LETTER: Is Raising The Smoking Age To 21 A Sign Of Hypocrisy?

According to Time Magazine, Hawaii is set to become the first state to pass a law banning the sale, use and possession of cigarettes and e-cigarettes to people under 21.

James Gruber of Washington writes in a letter to lehighvalleylive.com on the topic:

“I read in the paper recently that Hawaii will become the first state to move the smoking age to 21.  This will include the use of electronic cigarettes. Putting aside the obvious fact that the federal Food and Drug Administration has completely dropped the ball on electronic cigarettes being an unapproved drug delivery device, this legislation strikes me of deep hypocrisy.

“Apparently, a person of age 18 is old enough to operate a motor vehicle. That same person is also old enough to pick up a weapon of war and kill another person.

“But the legislative geniuses in Hawaii (and New York City) who proposed this kind of legislation feel that such a person is not old enough to know better about what they want to ingest into their body. At 18 they are old enough to operate devices that can kill others, but they are not old enough to operate a device that can kill themselves.”

Is there hypocrisy in raising the smoking age to 21?

(Updated post)

CDC: Teenage Use Of E-Cigarettes Tripled In Past Year

According to CBS, teenage use of electronic cigarettes has tripled in the last year in the U.S.  It is a trend that the Centers for Disease Control and Prevention calls “alarming.” E-cigarettes are now the most popular tobacco product among teens, states the CDC.

The CDC report found in 2014, 2.5 million middle and high school students used e-cigarettes.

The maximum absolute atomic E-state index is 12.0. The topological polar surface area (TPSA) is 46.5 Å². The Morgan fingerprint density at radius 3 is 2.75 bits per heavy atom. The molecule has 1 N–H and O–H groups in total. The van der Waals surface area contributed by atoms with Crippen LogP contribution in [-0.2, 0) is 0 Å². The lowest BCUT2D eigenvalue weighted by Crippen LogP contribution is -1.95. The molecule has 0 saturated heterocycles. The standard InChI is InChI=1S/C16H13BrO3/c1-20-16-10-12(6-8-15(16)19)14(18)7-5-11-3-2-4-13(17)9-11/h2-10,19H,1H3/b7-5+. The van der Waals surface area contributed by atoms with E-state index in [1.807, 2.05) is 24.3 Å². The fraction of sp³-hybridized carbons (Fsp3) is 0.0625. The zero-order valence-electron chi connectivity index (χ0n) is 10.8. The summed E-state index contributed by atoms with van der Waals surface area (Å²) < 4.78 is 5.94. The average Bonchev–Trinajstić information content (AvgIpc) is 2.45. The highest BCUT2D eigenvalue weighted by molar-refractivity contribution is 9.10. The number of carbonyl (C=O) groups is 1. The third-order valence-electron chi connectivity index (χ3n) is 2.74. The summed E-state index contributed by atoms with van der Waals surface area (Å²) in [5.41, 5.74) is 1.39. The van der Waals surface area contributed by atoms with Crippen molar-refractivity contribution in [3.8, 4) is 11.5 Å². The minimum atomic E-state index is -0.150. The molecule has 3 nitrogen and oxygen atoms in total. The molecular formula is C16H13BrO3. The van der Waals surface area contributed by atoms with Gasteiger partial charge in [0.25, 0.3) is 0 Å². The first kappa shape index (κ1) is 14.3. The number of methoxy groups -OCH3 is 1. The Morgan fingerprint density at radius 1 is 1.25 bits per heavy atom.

High school students show the most dramatic change. From 2011 to 2014, e-cigarette use leaped from 1.5 percent to 13.4 percent, while cigarette use declined from 16 to 9 percent, states CBS News.

“The news that cigarette smoking is at an all-time low is colored by the fact that we have seen the greatest explosion in the use of e-cigarettes that one could imagine,” said Matthew Myers, with executive director of Campaign for Tobacco Free Kids.

(Updated post)

Adult Cigarette Smoking Is At An All-Time Low

According to the Atlanta Business Chronicle, the percentage of adults who smoke in the U.S. dropped from 20.9 percent in 2005 to 17.8 percent in 2013.

This information comes from new data published by Atlanta-based Centers for Disease Control and Prevention in its Morbidity and Mortality Weekly Report.

That is the lowest prevalence of adult smoking since the CDC’s Nation Health Interview Survey (NHIS) began keeping such records in 1965.

The report also shows the number of cigarette smokers dropped from 45.1 million in 2005 to 42.1 million in 2013, despite the increasing population in the U.S., the CDC said in a press release.

“There is encouraging news in this study, but we still have much more work to do to help people quit,” said Tim McAfee, M.D., M.P.H., director of the CDC’s Office on Smoking and Health.

“We can bring down cigarette smoking rates much further, much faster, if strategies proven to work are put in place like funding tobacco control programs at the CDC-recommended levels, increasing prices of tobacco products, implementing and enforcing comprehensive smoke-free laws, and sustaining hard-hitting media campaigns,” he said.